Interview: Kirsten Beyer and Mike Johnson on Bringing 'Star Trek: Discovery' to Comics

Jamie Lovett


Star Trek: Discovery fans are likely missing the series while they wait for chapter two to arrive in the new year, but there's good news. Today marks the release of the first issue of the Star Trek: Discovery comic book series from IDW Publishing.

In an unprecedented move, the Star Trek: Discovery comic book will be co-written by Kirsten Beyer, one of the writers on the Discovery television series as well as the author of several Star Trek novels. She'll be joined by Mike Johnson, the writer of IDW's ongoing Star Trek series, and artist Tony Shasteen, who has worked with Johnson on Star Trek previously.

The first story arc of Star Trek: Discovery, "The Light of Kahless," focuses on the Klingons of Star Trek: Discovery and will reveal the origin of T'Kuvma, the leader whose bid to unite the Klingon Empire led to the Battle at the Binary Stars in the Star Trek: Discovery premiere.

ComicBook.com spoke to Beyer and Johnson about why Star Trek: Discovery fans should be excited about the new comic book series.

ComicBook.com: What is the story you’re looking to tell in the Star Trek: Discovery comic book?

Kirsten Beyer: We are always looking for stories that flesh out the characters of the Discovery series in ways that the television show may not have time to do. The stories are meant to stand on their own as thrilling adventures, while simultaneously going deeper into events or individuals and provide real insights that support and enrich the show for the fans.

Mike Johnson: To that end, this first series focuses on the backstory of the Klingons we met on the show, specifically T'Kuvma. His journey from childhood to Klingon leader is the heart of the story.

Why did you choose to have the comic focus on the Klingons?

KB: This was a no-brainer for the first series of comics. The show has reimagined so many aspects of the Klingons, beginning, of course, with their look and aesthetic. We wanted to give readers a sense of who these Klingons are and how they are connected to the many versions of Klingons presented in the past. Beyond that, we wanted to offer the readers a deep dive into the character of T’Kuvma who is responsible for setting the Klingons on the course that leads to the disastrous confrontation at the Battle of the Binary Stars. His story is steeped in what long-time fans will think of as “traditional” Klingon history. But his story is also unique and deeply personal. For readers curious to understand why the Klingons T’Kuvma leads carry their dead with them, or how the teachings of Kahless inform T’Kuvma’s mission to reunite his people, or how the Klingons of this era view the Federation, this is the place to find those answers.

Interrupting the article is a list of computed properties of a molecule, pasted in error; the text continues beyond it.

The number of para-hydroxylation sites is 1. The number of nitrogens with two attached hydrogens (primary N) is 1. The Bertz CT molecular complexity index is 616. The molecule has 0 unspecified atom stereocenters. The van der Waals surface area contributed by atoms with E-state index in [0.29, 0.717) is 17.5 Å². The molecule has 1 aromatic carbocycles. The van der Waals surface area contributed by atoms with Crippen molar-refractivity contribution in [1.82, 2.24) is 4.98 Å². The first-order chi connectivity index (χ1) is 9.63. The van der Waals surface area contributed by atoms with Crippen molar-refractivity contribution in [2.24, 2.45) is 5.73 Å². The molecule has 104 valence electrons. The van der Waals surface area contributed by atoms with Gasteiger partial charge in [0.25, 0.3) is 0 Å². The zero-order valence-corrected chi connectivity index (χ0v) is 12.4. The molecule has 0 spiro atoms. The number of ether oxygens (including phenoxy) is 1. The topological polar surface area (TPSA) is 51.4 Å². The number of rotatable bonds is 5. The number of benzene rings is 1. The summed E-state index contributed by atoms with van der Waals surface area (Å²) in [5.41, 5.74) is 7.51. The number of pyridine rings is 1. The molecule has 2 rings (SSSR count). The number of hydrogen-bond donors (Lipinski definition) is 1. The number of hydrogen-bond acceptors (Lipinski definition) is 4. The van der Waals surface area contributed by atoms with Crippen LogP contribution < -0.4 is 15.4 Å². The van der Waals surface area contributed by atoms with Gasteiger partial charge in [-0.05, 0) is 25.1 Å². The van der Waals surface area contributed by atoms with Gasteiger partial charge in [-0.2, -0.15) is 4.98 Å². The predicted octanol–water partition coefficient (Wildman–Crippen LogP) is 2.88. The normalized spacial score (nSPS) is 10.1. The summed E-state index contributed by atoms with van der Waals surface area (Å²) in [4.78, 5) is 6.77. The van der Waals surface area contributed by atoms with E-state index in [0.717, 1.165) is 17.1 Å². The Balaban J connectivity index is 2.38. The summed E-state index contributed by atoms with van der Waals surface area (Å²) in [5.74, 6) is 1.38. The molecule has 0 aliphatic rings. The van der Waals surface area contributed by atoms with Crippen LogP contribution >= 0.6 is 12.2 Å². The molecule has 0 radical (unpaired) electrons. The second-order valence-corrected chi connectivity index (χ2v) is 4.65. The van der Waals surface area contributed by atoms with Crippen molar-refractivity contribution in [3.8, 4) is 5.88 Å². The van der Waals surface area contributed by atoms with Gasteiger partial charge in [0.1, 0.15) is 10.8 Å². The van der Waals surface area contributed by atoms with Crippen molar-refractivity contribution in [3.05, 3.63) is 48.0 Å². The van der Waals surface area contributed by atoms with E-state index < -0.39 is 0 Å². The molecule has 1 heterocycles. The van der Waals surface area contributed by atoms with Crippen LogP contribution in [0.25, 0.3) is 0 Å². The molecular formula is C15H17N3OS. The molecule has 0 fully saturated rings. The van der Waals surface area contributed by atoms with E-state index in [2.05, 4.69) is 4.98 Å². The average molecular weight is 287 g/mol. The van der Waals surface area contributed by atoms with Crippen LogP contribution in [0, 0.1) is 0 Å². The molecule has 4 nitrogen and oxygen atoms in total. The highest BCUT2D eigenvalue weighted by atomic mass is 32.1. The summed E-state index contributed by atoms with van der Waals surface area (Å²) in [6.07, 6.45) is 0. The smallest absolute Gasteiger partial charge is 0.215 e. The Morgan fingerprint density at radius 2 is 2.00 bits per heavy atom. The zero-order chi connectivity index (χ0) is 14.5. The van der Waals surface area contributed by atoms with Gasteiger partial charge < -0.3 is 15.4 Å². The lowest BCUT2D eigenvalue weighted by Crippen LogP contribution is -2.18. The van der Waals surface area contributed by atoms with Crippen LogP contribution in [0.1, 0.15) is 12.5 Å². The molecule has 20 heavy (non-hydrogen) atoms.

T’Kuvma was killed in premiere episodes of Star Trek: Discovery. Why do you think its still important to explore his history? What do you hope it adds to the experience of watching Star Trek: Discovery?

KB: One of the biggest questions hanging over the series is, "How did we get here?" We know about Klingon first contact and early conflicts prior to the founding of the Federation. And we know that within moments of Kirk’s Enterprise encountering the Klingons at Organia, we are at war with them. But the middle of that story has never been told. The show tells this story primarily from the point of view of Starfleet. By telling the story of the events that motivated T’Kuvma, we hope to expand the readers’ understanding of the conflict and place it in a richer context.

MJ: We did something similar with the Romulan character Nero back when the 2009 Star Trek movie came out. Fans who saw the movie (spoiler alert) knew Nero died, but they still picked up our Countdown and Nero miniseries because they wanted to know more about the character.

One of the other characters present in the first issue, at least in the frame story, is Voq, who is an albino Klingon. Without giving too much away, there are some other albino Klingons in the story as well. How much will this series reveal about the albinos’ status in Klingon culture and society?